Rachel Seiden found her way to The Chelsea Symphony as most of our members do, through friends and also, in this case, through one of the orchestra's founders, Yaniv Segal. She has also found a way to make a life in music in NYC as many musicians do - by figuring out a way to work it out.
You should know that Rachel is performing the Strauss Oboe Concerto with TCS on Friday. You might want to know that through her studies in oboe performance at Ithaca College and a masters at Stony Brook University, she also pursued arts administration and worked in arts management and marketing. You'll definitely want to know that Rachel currently works in advertising in midtown Manhattan and performs daily for her coworkers - at least in the respect that she has been allowed to practice during off hours in an open plan office.
From the corporate side of things, it's not unusual in New York City for a colleague in a traditional office environment to have what has been referred to as an "other agenda." Arguably anyone with a significant interest outside of their career is "other agenda," whether it's family, volunteerism, or a hobby pursued with a seriousness that belies the connotation of the word - running, cooking, etc. None of this is particularly unusual - but it's less common for people with other agendas with an artistic bent to be as forthcoming about it as those that are found around the proverbial water cooler. Stories of the lawyer/choral conductor, HR professional/poet, paralegal/painter abound - you may just not have heard about them. There can be a level of downplaying by such dual-purpose people due to the risk of being seen as not serious enough by both sides.
The recent Wells Fargo ad campaign stumble illuminates a systemic belief in our commercially driven society that the arts are somehow not worthy, to be laid down in adulthood. In a loose convergence of things, we now point the conversation back to Rachel, who is serious about advertising and the oboe, where the rising tide of her development in one lifts the other.
Rachel grew up in a military family - born in Scotland, she's lived predominately in Northern Virginia since. In the DC area, she participated in the National Symphony Orchestra’s Young Associates’ Program and was exposed to music of the highest caliber, including the United States military bands. During her second year at Stony Brook, Rachel moved to NYC to live with fellow oboist Emily DiAngelo. Along with being fellow oboists, both are TCS members, lovely humans, and performing solo oboe pieces inspired or commissioned by former Philadelphia Orchestra principal John de Lancie with TCS this year (Emily performs the Françaix L’horloge de Flore in October).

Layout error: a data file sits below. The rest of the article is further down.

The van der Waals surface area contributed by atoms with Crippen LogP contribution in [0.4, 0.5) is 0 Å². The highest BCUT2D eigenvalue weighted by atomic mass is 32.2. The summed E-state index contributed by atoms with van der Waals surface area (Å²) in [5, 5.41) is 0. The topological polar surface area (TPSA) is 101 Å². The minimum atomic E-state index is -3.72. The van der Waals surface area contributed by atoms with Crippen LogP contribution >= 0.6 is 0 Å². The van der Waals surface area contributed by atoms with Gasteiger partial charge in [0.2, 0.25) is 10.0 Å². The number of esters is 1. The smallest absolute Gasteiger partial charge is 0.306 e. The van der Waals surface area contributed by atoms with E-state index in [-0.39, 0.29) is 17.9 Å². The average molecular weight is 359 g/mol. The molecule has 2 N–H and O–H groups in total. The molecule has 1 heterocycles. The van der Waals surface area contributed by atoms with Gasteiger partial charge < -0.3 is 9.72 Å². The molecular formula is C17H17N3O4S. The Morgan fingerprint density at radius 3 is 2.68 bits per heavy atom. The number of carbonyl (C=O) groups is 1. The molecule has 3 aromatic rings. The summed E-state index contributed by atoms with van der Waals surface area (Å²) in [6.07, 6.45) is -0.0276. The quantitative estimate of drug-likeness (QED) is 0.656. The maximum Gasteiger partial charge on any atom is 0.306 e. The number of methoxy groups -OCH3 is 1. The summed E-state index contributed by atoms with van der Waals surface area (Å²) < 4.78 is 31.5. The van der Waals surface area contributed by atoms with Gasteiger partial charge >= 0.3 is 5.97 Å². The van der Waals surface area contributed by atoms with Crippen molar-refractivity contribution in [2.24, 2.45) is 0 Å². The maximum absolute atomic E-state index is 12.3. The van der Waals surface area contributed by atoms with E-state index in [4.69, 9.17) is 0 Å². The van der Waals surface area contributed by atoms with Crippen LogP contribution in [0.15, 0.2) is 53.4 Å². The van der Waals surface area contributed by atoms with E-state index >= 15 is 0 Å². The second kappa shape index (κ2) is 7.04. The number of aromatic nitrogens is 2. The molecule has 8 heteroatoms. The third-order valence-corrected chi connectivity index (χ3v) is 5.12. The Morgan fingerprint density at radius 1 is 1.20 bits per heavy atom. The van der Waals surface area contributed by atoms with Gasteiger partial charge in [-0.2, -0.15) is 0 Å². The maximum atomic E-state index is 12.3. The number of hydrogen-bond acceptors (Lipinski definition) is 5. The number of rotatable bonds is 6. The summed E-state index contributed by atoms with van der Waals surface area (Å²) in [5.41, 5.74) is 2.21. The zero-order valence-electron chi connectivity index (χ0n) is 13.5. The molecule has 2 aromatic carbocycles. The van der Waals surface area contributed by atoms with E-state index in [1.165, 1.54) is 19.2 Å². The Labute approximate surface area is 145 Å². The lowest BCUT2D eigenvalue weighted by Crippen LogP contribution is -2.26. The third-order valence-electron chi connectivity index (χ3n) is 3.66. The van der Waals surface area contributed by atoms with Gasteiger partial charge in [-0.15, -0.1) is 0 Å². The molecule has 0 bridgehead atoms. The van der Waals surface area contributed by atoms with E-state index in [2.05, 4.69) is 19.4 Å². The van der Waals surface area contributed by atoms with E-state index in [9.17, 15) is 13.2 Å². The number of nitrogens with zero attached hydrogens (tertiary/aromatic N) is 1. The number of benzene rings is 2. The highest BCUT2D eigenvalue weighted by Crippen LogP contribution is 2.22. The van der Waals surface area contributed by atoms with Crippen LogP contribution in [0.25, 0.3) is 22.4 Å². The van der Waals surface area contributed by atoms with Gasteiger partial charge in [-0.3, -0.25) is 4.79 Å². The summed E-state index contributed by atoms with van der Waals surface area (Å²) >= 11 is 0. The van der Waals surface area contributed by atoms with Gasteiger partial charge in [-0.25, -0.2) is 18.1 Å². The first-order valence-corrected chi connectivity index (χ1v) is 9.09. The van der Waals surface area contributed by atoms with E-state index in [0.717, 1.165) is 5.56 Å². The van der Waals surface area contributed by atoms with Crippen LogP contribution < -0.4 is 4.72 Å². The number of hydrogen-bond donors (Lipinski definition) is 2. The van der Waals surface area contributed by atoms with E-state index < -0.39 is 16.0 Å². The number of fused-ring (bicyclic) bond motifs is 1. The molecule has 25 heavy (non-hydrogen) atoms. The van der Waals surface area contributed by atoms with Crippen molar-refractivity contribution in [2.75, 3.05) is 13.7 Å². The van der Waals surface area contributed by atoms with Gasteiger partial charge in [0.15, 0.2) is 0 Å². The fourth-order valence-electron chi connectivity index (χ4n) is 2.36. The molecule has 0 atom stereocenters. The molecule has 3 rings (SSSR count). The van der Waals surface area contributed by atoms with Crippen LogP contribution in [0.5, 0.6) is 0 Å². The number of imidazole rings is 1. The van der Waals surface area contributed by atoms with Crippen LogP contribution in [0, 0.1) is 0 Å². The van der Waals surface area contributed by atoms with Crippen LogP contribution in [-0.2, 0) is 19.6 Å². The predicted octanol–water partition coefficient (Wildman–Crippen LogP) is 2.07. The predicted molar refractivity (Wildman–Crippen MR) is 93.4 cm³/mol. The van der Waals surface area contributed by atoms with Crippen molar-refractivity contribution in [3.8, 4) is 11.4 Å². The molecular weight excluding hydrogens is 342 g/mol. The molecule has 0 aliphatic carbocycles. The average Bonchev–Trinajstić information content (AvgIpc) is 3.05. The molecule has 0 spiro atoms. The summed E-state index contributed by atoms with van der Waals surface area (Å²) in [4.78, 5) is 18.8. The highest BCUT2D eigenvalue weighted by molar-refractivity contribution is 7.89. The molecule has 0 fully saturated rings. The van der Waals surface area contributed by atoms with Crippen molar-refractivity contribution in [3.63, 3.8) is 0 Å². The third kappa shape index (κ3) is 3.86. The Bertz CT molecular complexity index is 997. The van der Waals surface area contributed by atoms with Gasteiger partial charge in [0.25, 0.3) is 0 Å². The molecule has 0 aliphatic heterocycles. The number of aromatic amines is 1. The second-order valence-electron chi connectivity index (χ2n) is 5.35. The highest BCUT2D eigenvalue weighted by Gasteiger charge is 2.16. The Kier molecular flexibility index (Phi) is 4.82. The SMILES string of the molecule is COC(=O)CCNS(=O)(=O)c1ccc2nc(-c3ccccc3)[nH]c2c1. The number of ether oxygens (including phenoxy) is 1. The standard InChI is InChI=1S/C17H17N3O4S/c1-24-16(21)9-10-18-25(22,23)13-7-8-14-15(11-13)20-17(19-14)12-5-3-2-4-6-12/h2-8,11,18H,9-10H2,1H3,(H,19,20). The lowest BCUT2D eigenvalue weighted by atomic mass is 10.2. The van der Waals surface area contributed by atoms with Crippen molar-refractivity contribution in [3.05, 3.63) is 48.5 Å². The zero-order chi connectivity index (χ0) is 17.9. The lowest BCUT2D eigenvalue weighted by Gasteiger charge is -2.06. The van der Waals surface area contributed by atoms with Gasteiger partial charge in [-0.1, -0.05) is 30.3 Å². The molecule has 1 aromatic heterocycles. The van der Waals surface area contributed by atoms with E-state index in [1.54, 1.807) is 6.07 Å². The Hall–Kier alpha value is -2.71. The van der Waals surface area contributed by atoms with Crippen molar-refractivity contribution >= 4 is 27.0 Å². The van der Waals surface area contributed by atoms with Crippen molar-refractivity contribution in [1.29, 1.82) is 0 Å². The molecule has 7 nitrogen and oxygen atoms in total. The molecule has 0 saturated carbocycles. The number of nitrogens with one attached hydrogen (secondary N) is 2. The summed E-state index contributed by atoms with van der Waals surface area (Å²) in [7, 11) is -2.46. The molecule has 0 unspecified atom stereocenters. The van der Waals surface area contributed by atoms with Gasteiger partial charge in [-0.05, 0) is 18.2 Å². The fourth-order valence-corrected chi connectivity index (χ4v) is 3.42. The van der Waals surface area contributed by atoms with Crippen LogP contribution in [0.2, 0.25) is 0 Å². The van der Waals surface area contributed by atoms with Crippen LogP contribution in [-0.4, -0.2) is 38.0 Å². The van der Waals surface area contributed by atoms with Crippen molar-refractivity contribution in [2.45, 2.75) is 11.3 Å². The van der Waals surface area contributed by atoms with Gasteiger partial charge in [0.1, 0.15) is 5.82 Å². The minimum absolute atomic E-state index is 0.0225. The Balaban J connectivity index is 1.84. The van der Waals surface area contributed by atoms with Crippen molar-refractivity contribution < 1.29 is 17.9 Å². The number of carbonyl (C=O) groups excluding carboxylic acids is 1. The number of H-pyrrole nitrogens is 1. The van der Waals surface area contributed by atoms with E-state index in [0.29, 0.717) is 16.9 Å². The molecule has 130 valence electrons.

The Strauss Oboe Concerto may be the most famous oboe piece in the history of the instrument. The tale of its inception borders on the cinematic. Towards the end of World War II in April 1945, American troops were stationed in the Bavarian city of Garmisch, near the Austrian border. As the stories go, when an Army unit approached the house in which Strauss was living with his family, Strauss came out and identified himself, “I am Richard Strauss, the composer of ‘Rosenkavalier’ and 'Salome.'” Lieutenant Milton Weiss recognized him and ordered an “Off Limits” sign to be placed outside the home, protecting him from requisitioning and granting some peace from the conflict outside.
One of the soldiers in the corps was a twenty-four year old intelligence officer named John de Lancie. When he learned that Strauss was near, he began visiting the musical legend; as de Lancie was previously the principal oboe in the Pittsburgh Symphony as a civilian, he was very familiar with his work. He asked if Strauss had ever considered writing an oboe concerto, to which Strauss answered, “no.” By September, the war was over. In October, however, an oboe concerto was completed, among the last pieces written by the great composer before his death in 1949. The concerto was premiered by Marcel Saillet in Zurich but Strauss granted the privilege of the U.S. premiere to de Lancie. Although de Lancie was unable to fulfill this honor due to other circumstances, he is indelibly tied to its legacy. The autograph of the score bears the inscription "Oboe Concerto - 1945 - suggested by an American soldier.”
Come hear Rachel Seiden perform this lyrical, lush, and historic piece with The Chelsea Symphony on Friday, September 9, at 8:30p!
Wakin, Daniel J. (2009, December 3). How Strauss Came to Write His Oboe Concerto. The New York Times. Retrieved from http://www.nytimes.com
Weinberg, Rob. Richard Strauss - Oboe Concerto: How a US intelligence officer inspired a masterpiece. Classic FM. Retrieved from http://classicfm.com